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Who's Leaving After Forgettable Season?

Thursday, September 11, 2008 11:41am
By: Accsports Staff

  March 14, 2005

COLLEGE PARK — If this were a professional basketball team, the coach would clean house and bring in a whole new batch of players.

Of course, that practice doesn't fly in the fishbowl that is the ACC. As a result, Maryland coach Gary Williams is pretty much stuck with his players for another year.

The Terrapins may have as many as 10 returnees in 2005-06, and they'll welcome at least one recruit (6-7 forward Shane Clark). Seldom-used forward Mike Grinnon was the only scholarship senior on this year's team.

However, there is no guarantee that Maryland will look the same next season. There are several personnel issues that must be addressed in the coming months.

Obviously, the biggest question is whether or not junior point guard John Gilchrist will declare for the 2005 NBA draft. By all accounts, Gilchrist had planned to make this his last season in College Park, and he reportedly already had decided on (but not yet signed with) an agent.

While those close to the situation still expect Gilchrist to leave early, there is now a possibility that he could return for his senior year. The 6-3 Virginia Beach native has seen his NBA stock drop dramatically, thanks to his erratic behavior and inconsistent play.

One NBA scout, interviewed late in the regular season at the Comcast Center, said Gilchrist has the talent to be a first-round pick, but that questions surrounding his leadership and attitude could drop him into the second round.

Gilchrist gave off mixed signals during the season, but he sounded contrite and open to a reconciliation with Williams following Maryland's first-round loss in the ACC Tournament. He admitted that a subpar campaign might force him to reconsider turning pro.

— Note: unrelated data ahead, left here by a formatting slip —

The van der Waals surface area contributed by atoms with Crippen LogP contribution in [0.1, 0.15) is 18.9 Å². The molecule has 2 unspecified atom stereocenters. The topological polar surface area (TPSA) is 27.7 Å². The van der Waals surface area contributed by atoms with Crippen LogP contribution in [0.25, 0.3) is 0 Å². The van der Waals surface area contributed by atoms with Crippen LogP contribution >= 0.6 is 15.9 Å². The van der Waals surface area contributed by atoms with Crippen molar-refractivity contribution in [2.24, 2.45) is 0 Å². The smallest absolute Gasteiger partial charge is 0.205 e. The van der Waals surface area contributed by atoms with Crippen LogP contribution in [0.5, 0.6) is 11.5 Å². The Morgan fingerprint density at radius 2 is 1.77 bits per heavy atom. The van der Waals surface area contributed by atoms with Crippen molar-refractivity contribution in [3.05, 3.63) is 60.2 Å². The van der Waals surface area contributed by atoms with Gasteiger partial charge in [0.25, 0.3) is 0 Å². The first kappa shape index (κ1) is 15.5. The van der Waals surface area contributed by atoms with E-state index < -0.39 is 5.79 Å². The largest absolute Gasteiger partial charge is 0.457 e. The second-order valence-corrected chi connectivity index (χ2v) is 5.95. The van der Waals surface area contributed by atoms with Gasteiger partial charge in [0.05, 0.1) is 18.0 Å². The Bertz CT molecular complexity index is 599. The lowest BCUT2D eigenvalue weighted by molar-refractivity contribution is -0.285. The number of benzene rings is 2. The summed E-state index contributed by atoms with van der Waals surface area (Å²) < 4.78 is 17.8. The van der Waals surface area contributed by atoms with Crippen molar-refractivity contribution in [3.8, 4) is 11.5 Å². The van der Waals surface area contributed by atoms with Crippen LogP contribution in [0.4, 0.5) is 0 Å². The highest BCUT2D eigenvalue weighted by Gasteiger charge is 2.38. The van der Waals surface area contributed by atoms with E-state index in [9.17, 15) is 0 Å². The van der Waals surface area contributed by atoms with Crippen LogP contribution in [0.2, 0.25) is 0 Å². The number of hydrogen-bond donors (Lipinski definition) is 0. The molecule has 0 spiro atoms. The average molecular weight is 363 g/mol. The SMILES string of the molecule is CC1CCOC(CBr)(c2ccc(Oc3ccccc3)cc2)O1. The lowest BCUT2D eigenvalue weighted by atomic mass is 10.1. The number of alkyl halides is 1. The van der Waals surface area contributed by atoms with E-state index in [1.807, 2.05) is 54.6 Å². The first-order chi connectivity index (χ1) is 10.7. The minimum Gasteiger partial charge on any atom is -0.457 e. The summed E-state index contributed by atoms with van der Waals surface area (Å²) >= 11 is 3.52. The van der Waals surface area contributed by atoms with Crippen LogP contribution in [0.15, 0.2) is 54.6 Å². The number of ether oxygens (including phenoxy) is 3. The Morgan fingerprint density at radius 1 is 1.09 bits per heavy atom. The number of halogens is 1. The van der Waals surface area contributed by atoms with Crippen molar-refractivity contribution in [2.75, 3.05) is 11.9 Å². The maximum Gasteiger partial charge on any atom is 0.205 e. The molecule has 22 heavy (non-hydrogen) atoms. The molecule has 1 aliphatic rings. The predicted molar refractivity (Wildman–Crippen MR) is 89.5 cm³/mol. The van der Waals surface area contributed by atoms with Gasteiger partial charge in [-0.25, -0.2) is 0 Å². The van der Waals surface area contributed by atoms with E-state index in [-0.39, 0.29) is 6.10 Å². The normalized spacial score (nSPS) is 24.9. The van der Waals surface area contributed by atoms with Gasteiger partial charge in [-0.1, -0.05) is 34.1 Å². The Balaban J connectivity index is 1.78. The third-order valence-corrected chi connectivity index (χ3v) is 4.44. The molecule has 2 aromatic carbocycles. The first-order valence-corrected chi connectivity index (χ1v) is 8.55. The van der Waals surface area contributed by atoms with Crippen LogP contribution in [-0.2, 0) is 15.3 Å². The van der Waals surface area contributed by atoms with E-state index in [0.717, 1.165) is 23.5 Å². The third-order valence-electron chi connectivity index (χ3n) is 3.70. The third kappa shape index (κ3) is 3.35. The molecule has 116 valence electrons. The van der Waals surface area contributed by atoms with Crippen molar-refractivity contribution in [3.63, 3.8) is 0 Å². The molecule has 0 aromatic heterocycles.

"It's definitely going to affect my decision. This year, I feel that in a lot of ways, I disappointed this team," Gilchrist said. "A lot of things that I've done came as a distraction, involving the media coverage about the rumors that got out. I really haven't thought about it (going pro) as much as it's been put out there. It's been a learning experience, and I feel like I have a lot of obligations due to this team."

There also has been talk of junior forward Nik Caner-Medley testing the NBA waters, as preposterous as that may sound. If the 6-8, 241-pound forward is a tweener at the collegiate level, what does that make him in the pros?

Caner-Medley does not have the quickness, ball-handling, shooting or defensive skills necessary to play small forward in the NBA. Someone qualified needs to give Caner-Medley an honest accounting of his abilities, because the Maine native may have an over-inflated opinion of himself.